Car Loans – What Car Dealerships Do not Want You to Know About The Payments They Quote You

When you finance a vehicle at the dealership the finance office is usually the last place you visit. The finance manager is the person that goes over your payments with you, and finalizes your loan. You are trusting this person to act in your best interest for what is usually a very large purchase. Second only to a home mortgage for most people. While there are many good finance managers that will do just that, (myself included) there are an unscrupulous few that will take advantage of that trust. These finance managers are guilty of "payment packing" and it's illegal.

  • To most people it may seem the finance managers main function is to handle the paperwork, but that's not true. Our main responsibility is to produce more income for the dealership. Being a finance manager is one of the most stressful jobs in a car dealership. We not only have to handle an overwhelming amount of precise paperwork, but we have the added pressure to sell extra products such as Gap Insurance, Service Agreements, Life Insurance and Disability Insurance. We have certain quotas we are pushed to meet every month. It may surprise people to know, but we get the majority of our income from commission just like the salesmen. Because of pressure to sell these products, a few will resort to whatever means necessary to meet their quotas. That leads to the problem of payment packing.
  • Payment packing is when a finance manager quotes you a payment that is higher than your real payment in order to make his extra products appear to cost less than they do. Or, they may quote you a payment that already contains one of the products, and after you agree to the payment dispute that the product is already included. In my business this is called an assumptive close. Assume you want the product and go ahead and quote it in the payment. Both ways are not only unethical, they're illegal.
  • A finance manager may quote a payment of $ 315 a month, then tell you the extended service agreement will only be $ 8 dollars more a month if you would like to buy it. That sounds great! Who would not want to just pay $ 8 for the extra coverage. In truth your base payment was really just $ 300, so it's really costing you an extra $ 23 a month. Or, you may not know anything about the service agreement until they start going over it when you sign paperwork. You ask about it being extra and they tell you it's already included in the payment they told you earlier. Either way you were not given the opportunity to know the exact cost of the product or make a decision based on true facts.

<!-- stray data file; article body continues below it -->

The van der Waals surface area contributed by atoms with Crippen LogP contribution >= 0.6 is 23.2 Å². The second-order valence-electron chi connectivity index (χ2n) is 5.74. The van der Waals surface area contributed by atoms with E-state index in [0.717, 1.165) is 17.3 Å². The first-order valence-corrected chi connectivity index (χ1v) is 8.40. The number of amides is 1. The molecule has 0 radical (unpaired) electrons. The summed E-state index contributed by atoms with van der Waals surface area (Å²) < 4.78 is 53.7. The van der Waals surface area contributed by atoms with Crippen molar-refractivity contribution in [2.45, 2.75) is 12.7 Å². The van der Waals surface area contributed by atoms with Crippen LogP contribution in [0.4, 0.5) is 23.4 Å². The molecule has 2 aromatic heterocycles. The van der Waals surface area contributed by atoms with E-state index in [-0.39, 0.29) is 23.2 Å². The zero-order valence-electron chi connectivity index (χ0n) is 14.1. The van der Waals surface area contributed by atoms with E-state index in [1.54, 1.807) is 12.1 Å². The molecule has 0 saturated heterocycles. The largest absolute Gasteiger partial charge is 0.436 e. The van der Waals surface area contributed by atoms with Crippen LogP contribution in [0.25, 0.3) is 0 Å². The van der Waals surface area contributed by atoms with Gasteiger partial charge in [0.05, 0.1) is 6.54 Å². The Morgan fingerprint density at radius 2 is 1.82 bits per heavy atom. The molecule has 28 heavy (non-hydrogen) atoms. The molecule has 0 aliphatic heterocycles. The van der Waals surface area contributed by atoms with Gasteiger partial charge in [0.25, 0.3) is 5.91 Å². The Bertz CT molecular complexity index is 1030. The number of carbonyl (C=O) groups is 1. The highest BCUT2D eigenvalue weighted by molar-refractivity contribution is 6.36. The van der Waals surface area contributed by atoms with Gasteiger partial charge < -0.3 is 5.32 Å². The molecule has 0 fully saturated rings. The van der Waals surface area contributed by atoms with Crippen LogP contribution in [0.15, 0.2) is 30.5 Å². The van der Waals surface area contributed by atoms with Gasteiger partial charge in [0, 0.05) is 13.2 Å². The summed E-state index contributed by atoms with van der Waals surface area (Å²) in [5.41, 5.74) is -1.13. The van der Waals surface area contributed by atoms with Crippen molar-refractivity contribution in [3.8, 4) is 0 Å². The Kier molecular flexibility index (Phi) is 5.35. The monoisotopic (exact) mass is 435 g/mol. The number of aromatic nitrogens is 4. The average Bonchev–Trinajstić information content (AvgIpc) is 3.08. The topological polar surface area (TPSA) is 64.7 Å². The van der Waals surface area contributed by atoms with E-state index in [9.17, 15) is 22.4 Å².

• How do you avoid getting ripped off by payment packing? I know what you're thinking. I'm not buying anything extra. Many of the products offered in the finance office are very beneficial, and save customers money. Do not arbitrarily say "I'm not buying anything" before even listening to us explain the benefit. For example, I always purchase gap insurance. A good finance manager will not only tell you your base payment, but also the total amount you are financing without any extras included. You should be told this first, before any discussions about extras. Then, if you decide to purchase an extra product you will know the true difference in payment. The best way to avoid payment packing is to look over everything you are asked to sign. The price of anything extra is required to be disclosed on the contract, so carefully review the contract and ask a lot of questions if you think you are being deceived. I never have any objection to a customer taking a few minutes extra to look everything over, or ask me Questions about something they may not understand. Honest finance managers have nothing to hide and will not rush you through the process.



Source by A Sullivan

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